The company behind Mr. Trash Wheel is working with Yamaha on a new device in Georgia

The Peach State edition will have some differences from Baltimore's solar-powered, trash collecting water wheels, but Clearwater Mills President John Kellett said the goal remains to keep pollution out of waterways and spread awareness.

Captain Trash Wheel is at the helm of anti-pollution efforts in South Baltimore. (Photo via Twitter)

The inventor of Baltimore’s much-loved Mr. Trash Wheel is working with the marine unit of Yamaha to develop a new debris-collecting device in coastal Georgia.

Pasadena, Md.-based Clearwater Mills is working with the Yamaha Rightwaters sustainability program and Yamaha Marine on a device that will be designed for use in the Brunswick, Ga., area, said Clearwater Mills President John Kellett, who runs the company that he created after inventing the device with five employees working out of a marina.

It marks an expansion for the trash-collecting concept, which Kellett has long championed as repeatable in other places. In Baltimore, the solar-powered, water wheel that gobbled up dumpsters full of trash debuted at a pollution-filled Inner Harbor outfall, and collected 1,200 tons of debris. It has since sprouted additional companions in Canton (Professor Trash Wheel) and South Baltimore’s Masonville Cove (Captain Trash Wheel). It’s also an international sensation, thanks to googly eyes, lots of press and the What Works Studio-created social media accounts and personality.

“We feel they’re successful both in what they accumulate in the tons of trash they pick up, and they’re also very important from the standpoint of they draw people’s attention to the problem, educate them about the problem and inspire them to become a part of the solution,” said Kellett.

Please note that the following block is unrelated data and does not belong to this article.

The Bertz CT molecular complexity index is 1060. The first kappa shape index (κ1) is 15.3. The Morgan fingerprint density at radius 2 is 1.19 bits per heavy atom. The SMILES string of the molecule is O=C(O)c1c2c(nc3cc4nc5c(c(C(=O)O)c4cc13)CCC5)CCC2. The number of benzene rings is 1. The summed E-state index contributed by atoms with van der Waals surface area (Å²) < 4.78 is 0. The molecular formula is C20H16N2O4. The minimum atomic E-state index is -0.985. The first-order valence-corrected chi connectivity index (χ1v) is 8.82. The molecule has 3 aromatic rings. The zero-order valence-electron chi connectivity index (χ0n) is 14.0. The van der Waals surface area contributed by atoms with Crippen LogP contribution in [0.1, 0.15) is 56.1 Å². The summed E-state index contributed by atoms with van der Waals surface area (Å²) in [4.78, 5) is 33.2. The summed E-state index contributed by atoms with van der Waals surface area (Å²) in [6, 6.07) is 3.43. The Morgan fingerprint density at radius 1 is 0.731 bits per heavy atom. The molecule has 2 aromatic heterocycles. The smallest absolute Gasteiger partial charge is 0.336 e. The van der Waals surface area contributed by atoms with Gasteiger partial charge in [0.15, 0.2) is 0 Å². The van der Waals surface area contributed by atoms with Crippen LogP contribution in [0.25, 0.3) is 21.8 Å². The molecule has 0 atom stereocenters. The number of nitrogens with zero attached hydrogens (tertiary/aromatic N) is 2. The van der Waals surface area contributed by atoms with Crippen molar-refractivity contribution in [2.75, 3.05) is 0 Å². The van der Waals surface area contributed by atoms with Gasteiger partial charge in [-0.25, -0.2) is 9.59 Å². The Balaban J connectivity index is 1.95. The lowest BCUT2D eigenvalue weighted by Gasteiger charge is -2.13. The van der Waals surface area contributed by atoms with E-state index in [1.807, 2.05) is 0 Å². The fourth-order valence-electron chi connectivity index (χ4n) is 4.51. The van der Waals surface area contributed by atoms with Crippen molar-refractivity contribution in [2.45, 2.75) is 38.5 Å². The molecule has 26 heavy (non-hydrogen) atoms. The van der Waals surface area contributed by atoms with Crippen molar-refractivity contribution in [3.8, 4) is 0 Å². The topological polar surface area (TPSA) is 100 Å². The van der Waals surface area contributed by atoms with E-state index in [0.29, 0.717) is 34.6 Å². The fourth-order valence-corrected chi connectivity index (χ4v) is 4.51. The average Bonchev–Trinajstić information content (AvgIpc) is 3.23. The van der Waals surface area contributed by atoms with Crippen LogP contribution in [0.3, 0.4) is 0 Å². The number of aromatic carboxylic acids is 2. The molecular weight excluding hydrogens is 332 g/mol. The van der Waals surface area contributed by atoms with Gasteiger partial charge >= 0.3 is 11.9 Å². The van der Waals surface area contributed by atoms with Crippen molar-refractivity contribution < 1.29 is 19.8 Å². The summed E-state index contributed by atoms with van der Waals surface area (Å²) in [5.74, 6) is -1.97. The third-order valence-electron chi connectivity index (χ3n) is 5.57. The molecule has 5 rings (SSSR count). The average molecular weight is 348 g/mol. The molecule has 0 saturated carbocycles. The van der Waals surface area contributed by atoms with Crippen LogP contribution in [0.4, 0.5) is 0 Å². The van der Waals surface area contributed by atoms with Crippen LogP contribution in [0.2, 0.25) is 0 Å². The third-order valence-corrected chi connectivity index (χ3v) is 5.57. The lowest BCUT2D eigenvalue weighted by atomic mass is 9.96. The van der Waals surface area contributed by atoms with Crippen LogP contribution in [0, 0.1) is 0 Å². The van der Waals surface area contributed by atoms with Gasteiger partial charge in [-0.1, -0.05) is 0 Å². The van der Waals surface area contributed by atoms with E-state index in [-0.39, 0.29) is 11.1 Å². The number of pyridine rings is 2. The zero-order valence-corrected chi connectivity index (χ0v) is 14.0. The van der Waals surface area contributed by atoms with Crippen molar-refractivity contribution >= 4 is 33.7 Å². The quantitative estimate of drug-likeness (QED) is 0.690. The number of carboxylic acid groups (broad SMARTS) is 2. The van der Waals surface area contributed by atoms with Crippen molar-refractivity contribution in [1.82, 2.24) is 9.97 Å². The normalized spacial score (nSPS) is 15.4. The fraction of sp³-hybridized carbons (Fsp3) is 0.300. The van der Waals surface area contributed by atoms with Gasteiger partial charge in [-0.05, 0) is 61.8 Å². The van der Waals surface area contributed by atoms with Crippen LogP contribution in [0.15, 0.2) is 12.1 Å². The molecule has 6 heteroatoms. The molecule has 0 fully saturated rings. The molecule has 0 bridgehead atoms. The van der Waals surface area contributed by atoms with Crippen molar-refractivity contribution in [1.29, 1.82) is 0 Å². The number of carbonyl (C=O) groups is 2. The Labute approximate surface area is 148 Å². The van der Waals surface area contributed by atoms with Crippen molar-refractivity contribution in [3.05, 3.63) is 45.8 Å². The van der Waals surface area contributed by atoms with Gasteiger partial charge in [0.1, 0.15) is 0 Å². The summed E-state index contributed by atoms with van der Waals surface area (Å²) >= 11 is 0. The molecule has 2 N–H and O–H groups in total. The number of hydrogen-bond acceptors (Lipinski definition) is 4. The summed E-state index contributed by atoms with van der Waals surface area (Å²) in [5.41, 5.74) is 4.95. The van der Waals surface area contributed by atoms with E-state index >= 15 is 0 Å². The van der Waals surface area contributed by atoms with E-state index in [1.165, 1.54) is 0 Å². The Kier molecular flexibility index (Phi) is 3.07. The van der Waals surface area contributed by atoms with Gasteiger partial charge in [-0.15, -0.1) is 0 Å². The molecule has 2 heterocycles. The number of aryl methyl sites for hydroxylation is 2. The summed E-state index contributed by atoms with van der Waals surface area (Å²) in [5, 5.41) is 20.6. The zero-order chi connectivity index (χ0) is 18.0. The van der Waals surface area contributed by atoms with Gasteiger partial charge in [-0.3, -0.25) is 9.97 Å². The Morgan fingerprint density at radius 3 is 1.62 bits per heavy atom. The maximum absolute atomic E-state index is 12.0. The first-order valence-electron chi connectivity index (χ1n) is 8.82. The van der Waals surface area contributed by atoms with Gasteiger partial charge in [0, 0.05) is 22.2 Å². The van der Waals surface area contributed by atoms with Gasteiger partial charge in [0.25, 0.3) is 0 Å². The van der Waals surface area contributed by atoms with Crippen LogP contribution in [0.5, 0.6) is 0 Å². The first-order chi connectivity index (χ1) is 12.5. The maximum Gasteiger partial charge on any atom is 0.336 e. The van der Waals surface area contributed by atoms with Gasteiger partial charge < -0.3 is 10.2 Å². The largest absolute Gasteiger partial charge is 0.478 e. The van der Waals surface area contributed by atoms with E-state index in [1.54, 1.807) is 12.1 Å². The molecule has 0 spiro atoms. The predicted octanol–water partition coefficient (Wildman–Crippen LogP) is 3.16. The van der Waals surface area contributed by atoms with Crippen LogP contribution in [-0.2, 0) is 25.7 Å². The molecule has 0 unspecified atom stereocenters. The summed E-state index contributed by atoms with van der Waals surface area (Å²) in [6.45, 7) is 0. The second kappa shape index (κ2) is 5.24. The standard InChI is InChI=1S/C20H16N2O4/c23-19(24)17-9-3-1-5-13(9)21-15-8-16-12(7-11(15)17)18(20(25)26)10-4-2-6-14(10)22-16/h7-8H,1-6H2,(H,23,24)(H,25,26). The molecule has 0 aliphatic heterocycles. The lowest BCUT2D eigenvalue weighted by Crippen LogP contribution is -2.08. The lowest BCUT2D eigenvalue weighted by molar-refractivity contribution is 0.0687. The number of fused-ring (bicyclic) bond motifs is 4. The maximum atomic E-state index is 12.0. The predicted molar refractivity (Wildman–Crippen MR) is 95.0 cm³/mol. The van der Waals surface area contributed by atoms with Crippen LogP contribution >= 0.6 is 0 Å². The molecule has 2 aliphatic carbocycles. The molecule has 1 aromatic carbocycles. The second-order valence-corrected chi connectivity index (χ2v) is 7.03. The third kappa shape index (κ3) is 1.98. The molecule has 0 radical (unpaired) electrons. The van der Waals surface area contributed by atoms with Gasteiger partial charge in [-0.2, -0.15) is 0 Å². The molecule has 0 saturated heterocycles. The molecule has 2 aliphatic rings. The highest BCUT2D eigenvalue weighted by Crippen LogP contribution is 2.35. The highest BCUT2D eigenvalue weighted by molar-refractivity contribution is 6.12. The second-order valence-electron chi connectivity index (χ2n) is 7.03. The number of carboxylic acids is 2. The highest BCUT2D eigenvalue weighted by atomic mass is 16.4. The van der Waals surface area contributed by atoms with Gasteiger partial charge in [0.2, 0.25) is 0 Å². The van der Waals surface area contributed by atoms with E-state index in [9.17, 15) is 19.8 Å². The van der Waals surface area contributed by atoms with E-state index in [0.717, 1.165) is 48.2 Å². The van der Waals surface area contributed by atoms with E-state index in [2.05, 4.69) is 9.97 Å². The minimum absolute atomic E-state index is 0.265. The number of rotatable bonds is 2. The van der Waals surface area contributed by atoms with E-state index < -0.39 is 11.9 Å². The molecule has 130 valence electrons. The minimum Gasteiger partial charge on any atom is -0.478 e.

It’s still in the design phase, but the new device will differ in some technical details from Mr. Trash Wheel.

For one, it will be land-based, Kellett said. It will also be electric-powered, which is one area where the work with Yamaha Marine enters the equation, given the company’s work with motors.

“They have some products that they are already making that might be very suitable for integrating into the device,” Kellett said, adding that it’ll still be powered by renewable energy.

Working with Glynn County and the City of Brunswick, the collaborators identified a location where the device can help collect trash in smaller waterways that are polluted before they reach a larger body of water. Like the spots in Baltimore, these are areas that see increased trash when there’s a storm event.  The first location was picked to prevent trash from getting into marshland, coastal waterways and beaches.

For the first device, they’re aiming for installation in late spring or early summer of next year.

Kellett has long talked about expanding the Mr. Trash Wheel concept, as he notes that neither Baltimore nor Georgia are among the places with the worst trash problems. He is calling this first device a pilot, and the collaborators hope the project can grow.

“Georgia is home to 1,800 Yamaha employees, and that’s why we have started here,” Martin Peters, Yamaha marine division manager for government relations, said in a statement. “If the pilot project goes well, we’ll work toward finding ways to install similar devices nationally. For us, the end game is cleaner water everywhere.”


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